Accepted Paper:

Telling our stories: representations of political violence in Palestine as constructs for community cohesion  
Joshua Rickard (Kumamoto University)

Paper short abstract:

Political violence has a profound effect on communities, remembering these events helps in forging community identity.

Paper long abstract:

This paper focuses on issues surrounding identity constructs based on the experience of political violence in West Bank Palestine. Acts of political violence are exceptionally personal to the individual actors involved, but also serve as a shared symbol of the common antagonism endured by the larger community. This paper looks at how the experience of violence as an everyday reality and occurrence shapes the perception of individuals in terms of how they relate to their community, and how recreations of violent events are circulated in the community and used to define a common identity. Through performances, poetry, and the retelling of stories of violence, Palestinian communities maintain a common identity through a perceived common heritage. By looking at the ways in which political violence is used to create narratives of oppression and resistance in isolated communities in the West Bank, this aims to address how depictions of violence as symbols work as mechanism for maintaining community cohesion.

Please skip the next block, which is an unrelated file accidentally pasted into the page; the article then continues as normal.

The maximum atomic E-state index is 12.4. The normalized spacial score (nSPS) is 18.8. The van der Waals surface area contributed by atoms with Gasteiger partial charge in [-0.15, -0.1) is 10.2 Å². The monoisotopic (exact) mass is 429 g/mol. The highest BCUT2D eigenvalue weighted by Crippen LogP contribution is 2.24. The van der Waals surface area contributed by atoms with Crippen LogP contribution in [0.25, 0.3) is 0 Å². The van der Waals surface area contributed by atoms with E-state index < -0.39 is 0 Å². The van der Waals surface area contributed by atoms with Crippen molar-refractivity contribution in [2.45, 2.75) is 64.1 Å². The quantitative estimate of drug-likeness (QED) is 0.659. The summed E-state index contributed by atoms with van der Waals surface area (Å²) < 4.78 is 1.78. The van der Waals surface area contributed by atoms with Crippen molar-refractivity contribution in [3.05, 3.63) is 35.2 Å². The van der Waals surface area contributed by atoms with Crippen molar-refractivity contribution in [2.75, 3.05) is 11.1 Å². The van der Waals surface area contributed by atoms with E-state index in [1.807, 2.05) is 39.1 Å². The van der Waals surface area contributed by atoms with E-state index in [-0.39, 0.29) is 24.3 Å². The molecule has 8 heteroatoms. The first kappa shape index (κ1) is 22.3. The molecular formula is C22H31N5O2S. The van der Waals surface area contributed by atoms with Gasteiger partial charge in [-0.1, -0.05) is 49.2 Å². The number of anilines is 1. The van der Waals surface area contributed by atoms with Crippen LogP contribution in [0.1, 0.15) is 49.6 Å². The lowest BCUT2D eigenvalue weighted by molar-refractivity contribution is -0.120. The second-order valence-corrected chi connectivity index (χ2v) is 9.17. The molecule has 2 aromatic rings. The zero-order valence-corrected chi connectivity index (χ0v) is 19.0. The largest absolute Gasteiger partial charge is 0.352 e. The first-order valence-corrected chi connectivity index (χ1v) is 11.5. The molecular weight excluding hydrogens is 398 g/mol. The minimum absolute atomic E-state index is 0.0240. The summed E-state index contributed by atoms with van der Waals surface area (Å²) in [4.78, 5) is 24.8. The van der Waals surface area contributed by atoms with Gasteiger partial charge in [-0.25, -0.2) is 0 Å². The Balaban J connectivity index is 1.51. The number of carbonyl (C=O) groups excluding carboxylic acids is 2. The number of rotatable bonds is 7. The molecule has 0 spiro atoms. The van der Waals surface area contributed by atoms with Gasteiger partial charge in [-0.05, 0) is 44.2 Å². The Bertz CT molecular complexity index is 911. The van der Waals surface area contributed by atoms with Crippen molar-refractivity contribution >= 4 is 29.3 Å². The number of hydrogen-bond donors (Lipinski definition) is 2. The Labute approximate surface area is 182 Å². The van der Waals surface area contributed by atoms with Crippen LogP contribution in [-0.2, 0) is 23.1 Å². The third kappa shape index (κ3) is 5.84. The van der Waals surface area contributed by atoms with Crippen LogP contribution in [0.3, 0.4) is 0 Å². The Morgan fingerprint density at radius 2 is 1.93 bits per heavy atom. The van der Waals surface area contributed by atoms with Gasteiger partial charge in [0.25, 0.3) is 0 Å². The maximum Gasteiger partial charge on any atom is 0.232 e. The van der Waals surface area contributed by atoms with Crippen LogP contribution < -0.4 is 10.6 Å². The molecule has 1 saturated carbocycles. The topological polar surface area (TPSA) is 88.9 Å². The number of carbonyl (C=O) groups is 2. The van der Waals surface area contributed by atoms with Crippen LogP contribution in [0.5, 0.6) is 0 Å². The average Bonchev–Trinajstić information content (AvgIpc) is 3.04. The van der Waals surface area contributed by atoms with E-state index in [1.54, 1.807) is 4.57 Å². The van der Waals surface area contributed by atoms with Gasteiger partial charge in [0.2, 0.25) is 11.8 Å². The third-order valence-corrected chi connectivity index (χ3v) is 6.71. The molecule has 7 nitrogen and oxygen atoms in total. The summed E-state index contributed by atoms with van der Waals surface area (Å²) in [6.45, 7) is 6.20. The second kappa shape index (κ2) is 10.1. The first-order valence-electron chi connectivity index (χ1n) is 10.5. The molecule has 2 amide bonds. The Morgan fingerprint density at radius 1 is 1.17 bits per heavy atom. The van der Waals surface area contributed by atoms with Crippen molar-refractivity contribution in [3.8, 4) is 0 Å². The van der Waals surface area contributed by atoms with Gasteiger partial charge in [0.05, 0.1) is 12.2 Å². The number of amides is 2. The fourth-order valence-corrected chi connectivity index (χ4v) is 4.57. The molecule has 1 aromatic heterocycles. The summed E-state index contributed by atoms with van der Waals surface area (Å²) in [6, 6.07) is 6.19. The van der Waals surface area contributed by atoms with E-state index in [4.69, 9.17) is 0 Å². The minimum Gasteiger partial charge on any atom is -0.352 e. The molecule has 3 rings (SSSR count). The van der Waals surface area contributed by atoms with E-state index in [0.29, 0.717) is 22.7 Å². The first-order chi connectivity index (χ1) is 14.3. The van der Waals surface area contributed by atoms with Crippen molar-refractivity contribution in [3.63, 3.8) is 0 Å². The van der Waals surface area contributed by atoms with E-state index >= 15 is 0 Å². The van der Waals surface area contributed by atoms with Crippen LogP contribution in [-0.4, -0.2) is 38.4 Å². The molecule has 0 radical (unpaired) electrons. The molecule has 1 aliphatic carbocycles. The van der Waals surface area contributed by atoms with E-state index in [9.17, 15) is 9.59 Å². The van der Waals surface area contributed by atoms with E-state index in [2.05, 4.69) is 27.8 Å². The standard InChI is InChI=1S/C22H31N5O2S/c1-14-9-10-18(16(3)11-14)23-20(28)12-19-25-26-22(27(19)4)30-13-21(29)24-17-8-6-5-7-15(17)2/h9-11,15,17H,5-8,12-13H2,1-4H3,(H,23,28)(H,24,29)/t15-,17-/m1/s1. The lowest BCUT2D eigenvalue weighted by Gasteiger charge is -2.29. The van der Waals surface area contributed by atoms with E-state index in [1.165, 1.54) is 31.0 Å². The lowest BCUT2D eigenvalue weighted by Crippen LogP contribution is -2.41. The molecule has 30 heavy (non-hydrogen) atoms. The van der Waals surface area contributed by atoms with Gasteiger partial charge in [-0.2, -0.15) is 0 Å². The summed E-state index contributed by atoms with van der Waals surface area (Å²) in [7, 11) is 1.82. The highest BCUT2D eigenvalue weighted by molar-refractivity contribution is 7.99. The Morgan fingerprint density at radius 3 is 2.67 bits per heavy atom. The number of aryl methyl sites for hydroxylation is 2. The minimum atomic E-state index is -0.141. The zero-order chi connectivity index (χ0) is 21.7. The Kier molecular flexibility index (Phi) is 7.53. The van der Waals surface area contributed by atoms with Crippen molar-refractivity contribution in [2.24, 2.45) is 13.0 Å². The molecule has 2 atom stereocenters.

Panel W048
Violence, personhood and emotions